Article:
The project addresses the acclimation and adaptation capacity of Betula species. The research proposed is timely within the context of climate and land use change and findings would be scientifically significant and practically useful. The research plan is excellent, novel and feasible. Especially the combination of novel questions and state of the art and novel techniques is valuable. The new common garden and development of spectromics techniques are likely to promote further research in the field in the future.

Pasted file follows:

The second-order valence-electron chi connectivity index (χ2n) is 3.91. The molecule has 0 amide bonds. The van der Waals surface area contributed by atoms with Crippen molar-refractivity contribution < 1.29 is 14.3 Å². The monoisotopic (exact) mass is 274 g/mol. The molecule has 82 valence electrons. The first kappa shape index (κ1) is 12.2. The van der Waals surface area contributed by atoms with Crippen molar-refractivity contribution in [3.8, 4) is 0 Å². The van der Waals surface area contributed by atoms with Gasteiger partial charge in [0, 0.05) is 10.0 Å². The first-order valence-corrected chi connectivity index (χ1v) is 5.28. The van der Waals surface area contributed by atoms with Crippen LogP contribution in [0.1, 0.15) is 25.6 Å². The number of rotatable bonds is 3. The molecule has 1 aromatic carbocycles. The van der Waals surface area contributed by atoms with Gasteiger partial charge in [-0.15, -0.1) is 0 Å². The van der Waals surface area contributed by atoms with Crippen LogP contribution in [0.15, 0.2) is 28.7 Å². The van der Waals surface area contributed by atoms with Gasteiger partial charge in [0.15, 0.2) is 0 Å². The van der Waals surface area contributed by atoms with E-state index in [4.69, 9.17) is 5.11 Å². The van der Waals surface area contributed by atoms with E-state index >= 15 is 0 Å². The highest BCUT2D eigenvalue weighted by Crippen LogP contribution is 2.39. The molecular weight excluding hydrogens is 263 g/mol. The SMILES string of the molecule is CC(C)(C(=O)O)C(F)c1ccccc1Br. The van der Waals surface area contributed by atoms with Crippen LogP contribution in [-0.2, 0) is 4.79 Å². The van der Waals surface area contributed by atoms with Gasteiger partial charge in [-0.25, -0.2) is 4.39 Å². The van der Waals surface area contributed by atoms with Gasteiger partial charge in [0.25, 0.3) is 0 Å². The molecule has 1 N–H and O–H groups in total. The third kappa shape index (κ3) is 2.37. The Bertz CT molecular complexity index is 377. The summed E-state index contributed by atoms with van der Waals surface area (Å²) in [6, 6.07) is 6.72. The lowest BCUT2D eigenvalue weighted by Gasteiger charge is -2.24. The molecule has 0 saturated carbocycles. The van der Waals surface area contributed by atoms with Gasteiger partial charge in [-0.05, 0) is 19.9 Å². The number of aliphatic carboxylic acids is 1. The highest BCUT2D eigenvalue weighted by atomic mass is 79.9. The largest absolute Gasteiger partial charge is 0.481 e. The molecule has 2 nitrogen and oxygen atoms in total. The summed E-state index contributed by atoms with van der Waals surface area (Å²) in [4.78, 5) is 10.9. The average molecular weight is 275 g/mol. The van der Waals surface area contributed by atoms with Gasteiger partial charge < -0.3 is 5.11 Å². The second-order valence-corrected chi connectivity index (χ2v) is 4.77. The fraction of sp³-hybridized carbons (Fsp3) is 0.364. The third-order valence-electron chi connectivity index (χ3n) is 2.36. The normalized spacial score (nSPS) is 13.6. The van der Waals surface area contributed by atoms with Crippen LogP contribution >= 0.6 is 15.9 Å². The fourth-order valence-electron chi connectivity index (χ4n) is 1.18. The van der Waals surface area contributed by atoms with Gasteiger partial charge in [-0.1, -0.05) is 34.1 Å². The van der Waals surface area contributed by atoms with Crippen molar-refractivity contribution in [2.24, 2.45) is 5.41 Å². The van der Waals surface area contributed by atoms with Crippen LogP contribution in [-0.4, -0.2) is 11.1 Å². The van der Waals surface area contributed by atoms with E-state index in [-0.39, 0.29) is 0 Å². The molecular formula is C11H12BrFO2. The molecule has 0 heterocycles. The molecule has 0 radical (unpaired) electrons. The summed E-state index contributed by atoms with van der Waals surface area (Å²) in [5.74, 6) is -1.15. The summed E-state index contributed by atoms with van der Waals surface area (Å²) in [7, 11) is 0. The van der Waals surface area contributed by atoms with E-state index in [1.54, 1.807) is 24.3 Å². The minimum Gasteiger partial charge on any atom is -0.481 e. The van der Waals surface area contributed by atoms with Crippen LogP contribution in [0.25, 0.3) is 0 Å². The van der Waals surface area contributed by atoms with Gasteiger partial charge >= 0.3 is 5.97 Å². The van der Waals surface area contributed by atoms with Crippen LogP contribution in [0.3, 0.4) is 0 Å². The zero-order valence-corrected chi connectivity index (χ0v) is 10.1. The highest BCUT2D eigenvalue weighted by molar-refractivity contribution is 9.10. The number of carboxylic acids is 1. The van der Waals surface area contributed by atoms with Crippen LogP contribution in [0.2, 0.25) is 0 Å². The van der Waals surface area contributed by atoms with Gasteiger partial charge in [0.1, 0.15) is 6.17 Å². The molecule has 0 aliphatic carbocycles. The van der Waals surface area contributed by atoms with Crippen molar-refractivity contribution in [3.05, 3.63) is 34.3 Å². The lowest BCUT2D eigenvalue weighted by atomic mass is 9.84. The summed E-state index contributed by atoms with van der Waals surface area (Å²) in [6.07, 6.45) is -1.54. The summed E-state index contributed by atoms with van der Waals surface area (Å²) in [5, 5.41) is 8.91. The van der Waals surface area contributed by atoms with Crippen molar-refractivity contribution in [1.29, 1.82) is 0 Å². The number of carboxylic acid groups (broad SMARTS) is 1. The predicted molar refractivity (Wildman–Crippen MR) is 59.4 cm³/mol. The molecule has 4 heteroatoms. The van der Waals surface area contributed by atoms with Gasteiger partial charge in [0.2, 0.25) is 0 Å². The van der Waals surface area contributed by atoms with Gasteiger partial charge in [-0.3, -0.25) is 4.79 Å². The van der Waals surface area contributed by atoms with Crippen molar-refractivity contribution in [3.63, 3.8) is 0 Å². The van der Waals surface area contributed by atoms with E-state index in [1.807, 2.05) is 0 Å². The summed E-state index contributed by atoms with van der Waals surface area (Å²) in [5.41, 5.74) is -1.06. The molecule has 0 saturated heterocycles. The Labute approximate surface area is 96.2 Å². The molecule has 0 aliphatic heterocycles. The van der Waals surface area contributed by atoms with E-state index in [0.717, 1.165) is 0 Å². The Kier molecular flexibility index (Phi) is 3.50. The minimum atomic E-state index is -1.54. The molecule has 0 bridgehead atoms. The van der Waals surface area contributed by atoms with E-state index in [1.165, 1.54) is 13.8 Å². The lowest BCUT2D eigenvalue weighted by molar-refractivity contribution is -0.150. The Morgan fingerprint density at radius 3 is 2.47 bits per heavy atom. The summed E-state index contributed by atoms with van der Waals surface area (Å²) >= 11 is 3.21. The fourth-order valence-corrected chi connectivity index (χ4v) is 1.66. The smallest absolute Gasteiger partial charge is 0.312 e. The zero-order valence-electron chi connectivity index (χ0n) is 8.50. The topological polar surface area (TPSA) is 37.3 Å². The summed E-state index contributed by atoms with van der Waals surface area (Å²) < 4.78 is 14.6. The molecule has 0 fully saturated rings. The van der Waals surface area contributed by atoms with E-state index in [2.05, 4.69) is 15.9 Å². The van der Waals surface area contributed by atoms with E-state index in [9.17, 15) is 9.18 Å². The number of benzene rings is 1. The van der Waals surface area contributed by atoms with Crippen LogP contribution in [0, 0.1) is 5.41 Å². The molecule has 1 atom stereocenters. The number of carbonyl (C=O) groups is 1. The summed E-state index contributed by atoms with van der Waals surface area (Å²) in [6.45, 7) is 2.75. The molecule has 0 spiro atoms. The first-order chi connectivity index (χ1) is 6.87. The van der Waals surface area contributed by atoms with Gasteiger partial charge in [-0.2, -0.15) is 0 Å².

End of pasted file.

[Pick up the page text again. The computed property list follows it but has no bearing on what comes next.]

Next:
New knowledge from novel experimental, state-of-the-art molecular-genetic and spectral photonic approaches would be generated of relevance to mitigation/acclimation ecology and forestry. This represents a multidisciplinary approach, which could thus lead to new scientific innovation and important outcomes for future Arctic silviculture/economics. The execution of a combination of manipulation and ‘space-for-climate’ experiments with some pest control treatments will allow to disentangle the direct and indirect effects (e.g. ecological, nutrient changes, pests et cetera) of climate change. The potential for breakthrough understanding about the relationship between genotypes, traits and adaptive capacity is significant – with wider relevance to other plant species globally across biomes that are under growing pressure from climate change.